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Romania has two minimum gross wages guaranteed in payment (both excluding bonuses and other additions): RON 2,230 for a work schedule of 8 hours per day, from Monday to Friday (full time employees). RON 2,350 for a work schedule of 8 hours per day, from Monday to Friday, for the employees assigned in positions for which higher education studies are required and have at least one year of seniority in the higher education area The minimum gross wage is amended yearly under the conditions of law.
The payroll cycle in Romania is monthly with the payment date stipulated in the individual employment contract.
20 days is the minimum holiday guaranteed by law per year, pro-rated with the worked period. The vacation days must be taken within the work year. If the employee for justified reasons cannot take all or part of the annual leave in that calendar year the Employer is obliged to grant the annual leave not taken, within a period of 18 months from the year following the one when the entitlement to vacation leave arose.
There are 15 public holidays.
Sick leave is paid only if the employee has a minimum contributory period to the Health House for the prior six months, based on a medical certificate issued by a physician.
The employee must inform the employer of his condition within 24 hours from the moment the medical certificate was issued. If the sickness occurred on the non-working days, the employee must announce the Employer about his condition on the first working day.
The first 5 calendar days are paid by the Employer. From the 6th day, the medical allowance is supported by the National Health Fund. In practice, the Employer is paying also the amount supported by the National Health Fund and then requests the reimbursement of the amount from the Health House.
The payment percentage in case of the sick leave allowance is ranging between 75% and 100% of the calculation base (average of the employees’ monthly gross wages during his last 6 months prior to the month the medical leave is granted).
The maternity leave is 126 calendar days (usually 63 days before + 63 days after the birth of the child). It represents 85% of the calculation base (average of the employee’s monthly gross wages during her last 6 months prior to the month the maternity leave started). The maternity leave is granted based on the medical certificate issued by the physician.
The maternity allowance is granted by the National Health Fund (in practice the Employer pays the maternity leave and afterward he requests the reimbursement of the amount from the Health House).
Fathers are entitled to 5 days of paid paternity leave and can be used until the child reaches the age of 8 weeks. If the father chooses to participate in childcare courses, leave can be extended for an additional 10 days. This extension can only be used once and on the birth of the first child.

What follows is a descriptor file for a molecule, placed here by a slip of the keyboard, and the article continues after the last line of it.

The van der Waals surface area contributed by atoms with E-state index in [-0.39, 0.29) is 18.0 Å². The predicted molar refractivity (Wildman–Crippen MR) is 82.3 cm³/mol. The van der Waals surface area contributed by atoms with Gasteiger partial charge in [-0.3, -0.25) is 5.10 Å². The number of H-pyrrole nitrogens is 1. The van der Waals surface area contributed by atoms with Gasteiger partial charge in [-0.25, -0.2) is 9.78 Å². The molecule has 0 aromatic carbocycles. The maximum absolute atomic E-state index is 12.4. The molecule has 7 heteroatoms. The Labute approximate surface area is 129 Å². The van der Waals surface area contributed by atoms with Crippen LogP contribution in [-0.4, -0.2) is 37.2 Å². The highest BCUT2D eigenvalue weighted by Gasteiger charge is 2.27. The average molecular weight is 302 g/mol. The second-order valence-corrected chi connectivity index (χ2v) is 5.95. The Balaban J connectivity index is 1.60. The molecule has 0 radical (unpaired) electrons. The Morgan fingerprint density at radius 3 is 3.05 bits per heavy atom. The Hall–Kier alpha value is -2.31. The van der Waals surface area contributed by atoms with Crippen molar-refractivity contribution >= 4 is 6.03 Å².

Parental leave entitlement last until the child is 2 years old. In the case of a disabled child, leave is until the child is 3 years of age. The payment is made directly by the state institution and represents 85% of the employee’s average revenues during his last 12 months of activity. During this period, the employment contract is suspended.
Work-Related Injury Leave – The employer covers all work-related injuries that an employee has suffered either directly or through insurances.
The employee should receive 100% of their average monthly earnings in the 12 months prior to the disability for 14 days if not hospitalized.
After 14 days they shall receive 66.7%. As of September 1, 2020, all work-related medical leave must be reported to the Ministry of Manpower.
5 days for an employee’s marriage and 2 days for the marriage of a child.
2 days of unpaid leave is granted to an employee who has had a death within their immediate family.
The termination types are:
A written decision of the Employer is always required, except for terminations during the trial period. During the trial period, the employment contract may end based on the termination letter of either party (the Employer or the employee) and no notice period is required.
Notice period in case of dismissal is a minimum of 20 working days for all types of job titles, regardless of the employment contract is concluded for a limited or unlimited duration.
There is no statutory severance pay in Romania unless conditions have been set in a collective agreement.
Labor agreements in Romania must be set up for an indefinite period (i.e. as permanent contracts).
The probation period when having an employment contract for an indefinite period cannot exceed:
Fixed-term employment agreements can be used as exceptions, which are defined in the law: replacement of an employee whose labor agreement is suspended, temporary modification of the Employer’s activity, the progression of some seasonable activities, the employee meets retirement conditions within 5 years from the date of employment.
The probation period in case of a fix term employment agreement cannot exceed: